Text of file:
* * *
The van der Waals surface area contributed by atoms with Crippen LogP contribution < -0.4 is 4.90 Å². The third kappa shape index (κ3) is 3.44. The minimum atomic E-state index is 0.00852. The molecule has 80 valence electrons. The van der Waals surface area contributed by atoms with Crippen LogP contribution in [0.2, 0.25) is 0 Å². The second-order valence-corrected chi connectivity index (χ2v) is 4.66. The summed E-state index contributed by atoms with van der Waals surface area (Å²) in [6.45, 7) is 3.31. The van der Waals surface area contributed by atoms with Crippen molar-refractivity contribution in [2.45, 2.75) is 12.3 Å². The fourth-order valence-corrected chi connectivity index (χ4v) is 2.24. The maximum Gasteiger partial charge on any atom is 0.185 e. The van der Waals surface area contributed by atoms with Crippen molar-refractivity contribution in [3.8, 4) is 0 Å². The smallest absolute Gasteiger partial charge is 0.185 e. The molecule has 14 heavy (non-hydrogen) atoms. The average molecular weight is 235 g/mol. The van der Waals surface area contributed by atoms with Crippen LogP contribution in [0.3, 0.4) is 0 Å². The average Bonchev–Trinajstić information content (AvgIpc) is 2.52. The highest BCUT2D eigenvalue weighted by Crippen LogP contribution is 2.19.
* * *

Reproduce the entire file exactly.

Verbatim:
The van der Waals surface area contributed by atoms with Crippen LogP contribution < -0.4 is 4.90 Å². The third kappa shape index (κ3) is 3.44. The minimum atomic E-state index is 0.00852. The molecule has 80 valence electrons. The van der Waals surface area contributed by atoms with Crippen LogP contribution in [0.2, 0.25) is 0 Å². The second-order valence-corrected chi connectivity index (χ2v) is 4.66. The summed E-state index contributed by atoms with van der Waals surface area (Å²) in [6.45, 7) is 3.31. The van der Waals surface area contributed by atoms with Crippen molar-refractivity contribution in [2.45, 2.75) is 12.3 Å². The fourth-order valence-corrected chi connectivity index (χ4v) is 2.24. The maximum Gasteiger partial charge on any atom is 0.185 e. The van der Waals surface area contributed by atoms with Crippen molar-refractivity contribution in [3.8, 4) is 0 Å². The smallest absolute Gasteiger partial charge is 0.185 e. The molecule has 14 heavy (non-hydrogen) atoms. The average molecular weight is 235 g/mol. The van der Waals surface area contributed by atoms with Crippen LogP contribution in [0.3, 0.4) is 0 Å². The average Bonchev–Trinajstić information content (AvgIpc) is 2.52. The highest BCUT2D eigenvalue weighted by Crippen LogP contribution is 2.19.